What do you consider your biggest failure?
I’m not sure that I’ve had it, yet. Success and failure are both constants in life. If you’ve ever argued a case, you know that the talented person on the other side of the room has just as much of a chance to win the day as you do. The trick to it is to work harder and to practice more. Even with all of that, as well as drive and determination in spades, I’ve failed at plenty of things I tried. To me, it’s either a challenge to do better next time, or a lesson that perhaps this is not your gift. Either way, I’ve always looked upon failures as opportunities for instruction, and I’m always eager to learn.
Has your dog ever eaten your manuscript?
No, but my computer ate my thesis. I had to stay up all night, and write a play to replace it. It was on sentencing policy, mandatory minimum sentences and the work of the Innocence Project. Everyone in my class had to read a part in the play, and lawyers are natural hams. The only people who were upset were the ones who had to go after me, and read their dry research papers aloud. I received an A+ for the course.
How much impact does your childhood have on your writing?
Huge. I had teachers who encouraged me to explore the world around me, and teachers who resented my desire to go beyond the assigned curriculum. I had librarians who inspired me to read, and others whose personalities were so thoroughly unpleasant that they ran me away from my sanctuary, the library. Books were my haven, as a child. I have always loved them, and felt as though I had found friends in them.
What are books for?
A better question would be what aren’t books for? They offer knowledge, history, entertainment and instruction, just to name a few things. Sometimes, they offer them all at once.
Why do you think what you do matters?
One of the subjects I studied was political science. I used to beg my female classmates to at least consider the swirl. I pointed out that their male counterparts considered them to be an option, while they devoted themselves exclusively to dating black men. Showing that Multicultural Relationships are just relationships between people takes the fear and the stigma out of them. In addition, I love showing strong families that have loved one another faithfully for generations. Finally, self esteem is a huge issue among women today. We are constantly comparing ourselves to starlets and cover models, and feeling as though we just don’t measure up. It’s important to show female role models that have some of the same issues, and still overcome their insecurities.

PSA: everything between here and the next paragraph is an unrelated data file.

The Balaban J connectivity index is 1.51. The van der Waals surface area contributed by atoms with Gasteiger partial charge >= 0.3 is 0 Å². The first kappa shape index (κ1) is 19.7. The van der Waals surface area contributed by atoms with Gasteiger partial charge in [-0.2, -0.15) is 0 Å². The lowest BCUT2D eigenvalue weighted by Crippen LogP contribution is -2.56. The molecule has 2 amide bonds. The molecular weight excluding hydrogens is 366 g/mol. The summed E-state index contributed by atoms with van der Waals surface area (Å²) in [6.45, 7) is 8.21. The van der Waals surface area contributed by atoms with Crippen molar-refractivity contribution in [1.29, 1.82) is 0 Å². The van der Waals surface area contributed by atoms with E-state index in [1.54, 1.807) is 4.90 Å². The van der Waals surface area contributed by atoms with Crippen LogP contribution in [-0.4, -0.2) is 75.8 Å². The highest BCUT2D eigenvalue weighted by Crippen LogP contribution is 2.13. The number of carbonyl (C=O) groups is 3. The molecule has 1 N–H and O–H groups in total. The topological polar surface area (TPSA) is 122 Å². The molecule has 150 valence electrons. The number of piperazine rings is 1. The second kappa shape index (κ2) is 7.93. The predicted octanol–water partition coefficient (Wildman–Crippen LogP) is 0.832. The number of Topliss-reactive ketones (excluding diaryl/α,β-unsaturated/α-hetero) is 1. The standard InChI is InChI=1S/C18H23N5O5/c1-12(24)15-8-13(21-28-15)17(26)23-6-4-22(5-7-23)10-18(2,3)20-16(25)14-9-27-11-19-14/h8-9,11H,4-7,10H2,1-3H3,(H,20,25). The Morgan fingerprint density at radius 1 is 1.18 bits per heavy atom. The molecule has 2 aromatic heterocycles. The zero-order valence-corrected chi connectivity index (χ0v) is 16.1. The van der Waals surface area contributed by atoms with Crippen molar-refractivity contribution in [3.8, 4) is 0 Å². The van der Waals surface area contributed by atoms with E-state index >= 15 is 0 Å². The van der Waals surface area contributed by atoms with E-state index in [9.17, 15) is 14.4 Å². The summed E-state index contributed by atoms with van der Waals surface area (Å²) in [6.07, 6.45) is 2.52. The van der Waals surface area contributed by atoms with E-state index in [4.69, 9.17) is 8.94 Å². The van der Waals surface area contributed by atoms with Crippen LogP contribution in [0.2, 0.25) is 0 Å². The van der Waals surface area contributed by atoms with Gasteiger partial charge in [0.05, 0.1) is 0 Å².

What are the most important elements of good writing? According to you, what tools are must-haves for writers?
If you’re going to write dialogue, you have to write it as your characters would say it. Don’t make them sound like robots.
Have something to say. If you don’t have a perspective, then you’re just giving me some cookie cutter story that you copied from the other ten thousand stories out there.
Fall in love with your characters. If you don’t care about them, neither will your readers. I need pathos. Otherwise, I’m not reading your book.
Do you prefer e-books, paper backs or hard covers?
I prefer e-books, because of the convenience. Let’s face it. Carrying books around has always been a cumbersome task. Also, the more you love a book, the more likely it is to lose its cover and its pages. This means that you either have to re-bind the book or buy a replacement.
Do you buy a book by the cover?
I sometimes initially look at a book because of the cover, but if it sounds stupid or the writing is terrible, it won’t hold my interest long enough to reach the point of purchase. If the cover is dismal, and I don’t have a recommendation, that book will probably remain on the shelf.
Bio: By day, I am a lawyer by trade. However, if you are familiar with the field, then I’m sure you know that it is anything but satisfying to a creative mind and so by night, I write. A lover of all things written, spoken and harmonized, my home has always been found in words. I live in Columbia, SC and my work is in Charlotte, NC. Hello to my fellow light rail commuters! My chihuahua, Lady, is ridiculously friendly for her breed. No snapping, no growling, and so if you ever see us out and about at the pet stores, be sure to say, “Hi!” Most of my spare time is spent hanging out with friends and family and updating my stories.
My debut novel, Amended Hearts, arose out of my frustration with one simple question: “What’s it like to date outside your race?” I would explain that “It’s like dating a human.” Their race or culture never made them any less inclined to watch the American football game, or the rest of the world’s football game, rather than going to a museum or antiquing with me.
For some reason, the questioner would look at me with skepticism, as though I held some magic formula to dating Klingons and Werewolves, and so I wrote a story to explain. In the book the central character, Aaliyah, has to pick between two good men, Gabriel and Lucas. They happen to be from different backgrounds, but they all have a great deal in common. She must choose to follow her newest crush to Gabriel, or amend her heart for her best friend, Lucas. What about you? Are you Team Gabriel or Team Lucas?